Ambition and Selfishness at Actium

First, a quick status report.  I’ve finished Boatworthy et al., and I’m on to the second and final general history of Rome that I’ll be reading before taking on Gibbon: Michael Grant’s “History of Rome”.  Final verdict on Boatworthy?  It was a very good overview, solid, and apparently objective.  I think it serves as a decent reference but by the same token, I won’t be recalling quotations from it in twenty years’ time.  Grant’s work certainly has a more engaging writing style and a bit of subjective spark and wonder to it, though it appears to be based on less thorough cross-referencing of all available sources.  Today I finally ordered my copy of Gibbon, Womersley’s edition in 3 volumes published by Lane.  So hopefully within the next month or so I’ll be reading (and blogging on) Gibbon himself!

Now for the thought of the day (or the month, the way my blogging has been going-hope to remedy that soon).


Watch out for these two


One of the things that I love about ancient history is the opportunity to gain insights into different mindsets, worldviews, attitudes, etc.-To see the differences (and commonalities) in how the ancients thought about life, themselves, each other, and the world.  Sometimes these mindsets, triangulated with what can be understood about the different circumstances of the time, are fairly understandable.  Sometimes they are downright baffling-and scary.

The Battle of Actium took place in 31 B.C.  It was the denoument of the conflict between Mark Antony and Octavian (aka Augustus) in the civil war that followed Julius Caesar’s assassination in 44 B.C.  It marked the essential end of that civil war, and the start of Octavian’s reign as the first Roman emperor (though he never called himself by that title)-And the end of the 7-century-old Roman Republic.  How’s that for momentous?  Antony had combined forces with Cleopatra and their forces were concentrated at Actium, on the West coast of Greece.  Antony had actually been married to Octavian’s sister and jilted her for Cleopatra, big soap opera, lots of political intrigue, blah blah blah.  Look it up on Wikipedia if you want to know the details.  Basically these guys’ lives were all intimately intertwined and they were playing an enormously high-stakes game for control of the huge Roman Empire, acted out through ever-shifting alliances among the Senate and other power structures in Rome, and with massive military forces.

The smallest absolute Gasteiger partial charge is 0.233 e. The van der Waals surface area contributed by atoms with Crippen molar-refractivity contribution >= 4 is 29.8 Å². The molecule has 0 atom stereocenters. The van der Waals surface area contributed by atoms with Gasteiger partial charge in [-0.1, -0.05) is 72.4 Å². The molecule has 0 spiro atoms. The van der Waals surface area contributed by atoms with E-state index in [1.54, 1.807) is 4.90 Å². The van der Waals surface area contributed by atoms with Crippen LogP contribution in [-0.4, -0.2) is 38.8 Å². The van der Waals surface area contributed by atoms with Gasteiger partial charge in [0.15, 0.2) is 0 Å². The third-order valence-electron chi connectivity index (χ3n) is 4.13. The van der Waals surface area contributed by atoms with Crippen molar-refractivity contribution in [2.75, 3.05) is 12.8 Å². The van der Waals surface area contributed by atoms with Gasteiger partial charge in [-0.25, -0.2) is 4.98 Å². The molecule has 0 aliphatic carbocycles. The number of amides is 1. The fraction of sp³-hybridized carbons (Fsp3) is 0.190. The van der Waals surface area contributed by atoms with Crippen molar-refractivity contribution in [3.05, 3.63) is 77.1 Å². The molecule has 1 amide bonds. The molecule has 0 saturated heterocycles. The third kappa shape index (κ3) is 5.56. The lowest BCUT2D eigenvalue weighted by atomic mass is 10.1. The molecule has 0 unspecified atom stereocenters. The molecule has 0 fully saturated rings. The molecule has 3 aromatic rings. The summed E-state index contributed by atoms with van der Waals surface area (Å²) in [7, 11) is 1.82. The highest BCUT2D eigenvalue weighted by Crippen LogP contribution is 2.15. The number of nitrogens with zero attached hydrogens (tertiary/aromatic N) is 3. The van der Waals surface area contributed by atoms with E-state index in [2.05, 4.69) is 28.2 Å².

So here’s what happened.  Antony and Cleopatra, with their fleet and army, were holed up at Actium, being gradually, in skirmishes over a period of months, hemmed in more and more by Octavian.  Ultimately they decided to take their fleet back to Egypt to regroup and presumably re-engage with Octavian at a later date.  Octavian learned of this and moved his fleet in place to surround that of Antony and Cleopatra, which had to pass through narrow straits from the Gulf of Actium to reach the open sea.  Hundreds of ships on either side faced each other in two parallel arcs, and a raging battle ensued.  Although I’m oversimplifying somewhat, and not all accounts of the battle agree, it seems that Antony and Cleopatra, seeing themselves surrounded and with no hope of victory, had their ships on either side execute feinting maneuvers to draw Octavian’s fleet in two opposite directions, leaving a small gap in the center through which he and Cleopatra, on different ships, escaped, sailing onward to Egypt and leaving behind their fleet and army to utter devastation by Octavian.

What kind of person do you have to be to set yourself up as a would-be ruler of a vast empire,  assemble thousands of people around you, ready to die for your cause, and then desert them in a moment of danger?  What I can’t wrap my mind around is the contrast between the connectedness of this pair of undoubtedly charismatic, strong, public figures to the ones they led, and the personal, private selfishness of their escape.  The willingness to use an entire fleet of ships, with thousands of sailors upon it, as a decoy to effect their own escape, to be sacrificed for their personal benefit, is breathtaking.  I do not think I have ever heard of a more colossal act of personal selfishness.

What happened next is not susprising.  Antony’s remaining army largely fell apart due to widespread desertion.  Antony and Cleopatra’s own relationship  dissolved amid each one’s (unsuccessful) machinations to re-insert themselves into Octavian’s good graces and secure their individual safety.  Defeated by setback after setback, they each committed suicide, within two weeks of each other, less than a year after the fateful battle of Actium.


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